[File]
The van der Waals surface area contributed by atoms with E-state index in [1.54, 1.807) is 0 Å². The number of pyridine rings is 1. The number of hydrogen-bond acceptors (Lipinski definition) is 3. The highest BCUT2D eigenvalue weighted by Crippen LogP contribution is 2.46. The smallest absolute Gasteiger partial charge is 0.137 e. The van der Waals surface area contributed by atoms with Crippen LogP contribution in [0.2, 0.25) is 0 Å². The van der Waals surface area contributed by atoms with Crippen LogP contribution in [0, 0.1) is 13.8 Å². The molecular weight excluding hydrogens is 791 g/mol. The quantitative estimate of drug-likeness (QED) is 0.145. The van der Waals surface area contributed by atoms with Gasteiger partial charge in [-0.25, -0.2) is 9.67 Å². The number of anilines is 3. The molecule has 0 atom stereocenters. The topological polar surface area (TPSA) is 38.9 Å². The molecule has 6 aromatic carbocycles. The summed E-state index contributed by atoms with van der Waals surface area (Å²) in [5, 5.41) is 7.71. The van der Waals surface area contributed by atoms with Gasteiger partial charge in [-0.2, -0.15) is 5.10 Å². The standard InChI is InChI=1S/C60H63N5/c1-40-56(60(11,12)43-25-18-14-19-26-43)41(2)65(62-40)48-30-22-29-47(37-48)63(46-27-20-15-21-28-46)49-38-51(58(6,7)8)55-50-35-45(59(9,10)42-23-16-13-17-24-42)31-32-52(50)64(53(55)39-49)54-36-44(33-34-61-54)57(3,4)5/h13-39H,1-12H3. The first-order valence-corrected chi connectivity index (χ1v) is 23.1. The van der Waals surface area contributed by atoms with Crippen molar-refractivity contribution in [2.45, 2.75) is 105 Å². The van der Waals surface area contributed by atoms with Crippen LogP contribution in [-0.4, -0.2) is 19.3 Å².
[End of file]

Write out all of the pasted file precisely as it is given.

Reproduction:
The van der Waals surface area contributed by atoms with E-state index in [1.54, 1.807) is 0 Å². The number of pyridine rings is 1. The number of hydrogen-bond acceptors (Lipinski definition) is 3. The highest BCUT2D eigenvalue weighted by Crippen LogP contribution is 2.46. The smallest absolute Gasteiger partial charge is 0.137 e. The van der Waals surface area contributed by atoms with Crippen LogP contribution in [0.2, 0.25) is 0 Å². The van der Waals surface area contributed by atoms with Crippen LogP contribution in [0, 0.1) is 13.8 Å². The molecular weight excluding hydrogens is 791 g/mol. The quantitative estimate of drug-likeness (QED) is 0.145. The van der Waals surface area contributed by atoms with Gasteiger partial charge in [-0.25, -0.2) is 9.67 Å². The number of anilines is 3. The molecule has 0 atom stereocenters. The topological polar surface area (TPSA) is 38.9 Å². The molecule has 6 aromatic carbocycles. The summed E-state index contributed by atoms with van der Waals surface area (Å²) in [5, 5.41) is 7.71. The van der Waals surface area contributed by atoms with Gasteiger partial charge in [-0.2, -0.15) is 5.10 Å². The standard InChI is InChI=1S/C60H63N5/c1-40-56(60(11,12)43-25-18-14-19-26-43)41(2)65(62-40)48-30-22-29-47(37-48)63(46-27-20-15-21-28-46)49-38-51(58(6,7)8)55-50-35-45(59(9,10)42-23-16-13-17-24-42)31-32-52(50)64(53(55)39-49)54-36-44(33-34-61-54)57(3,4)5/h13-39H,1-12H3. The first-order valence-corrected chi connectivity index (χ1v) is 23.1. The van der Waals surface area contributed by atoms with Crippen molar-refractivity contribution in [2.45, 2.75) is 105 Å². The van der Waals surface area contributed by atoms with Crippen LogP contribution in [-0.4, -0.2) is 19.3 Å².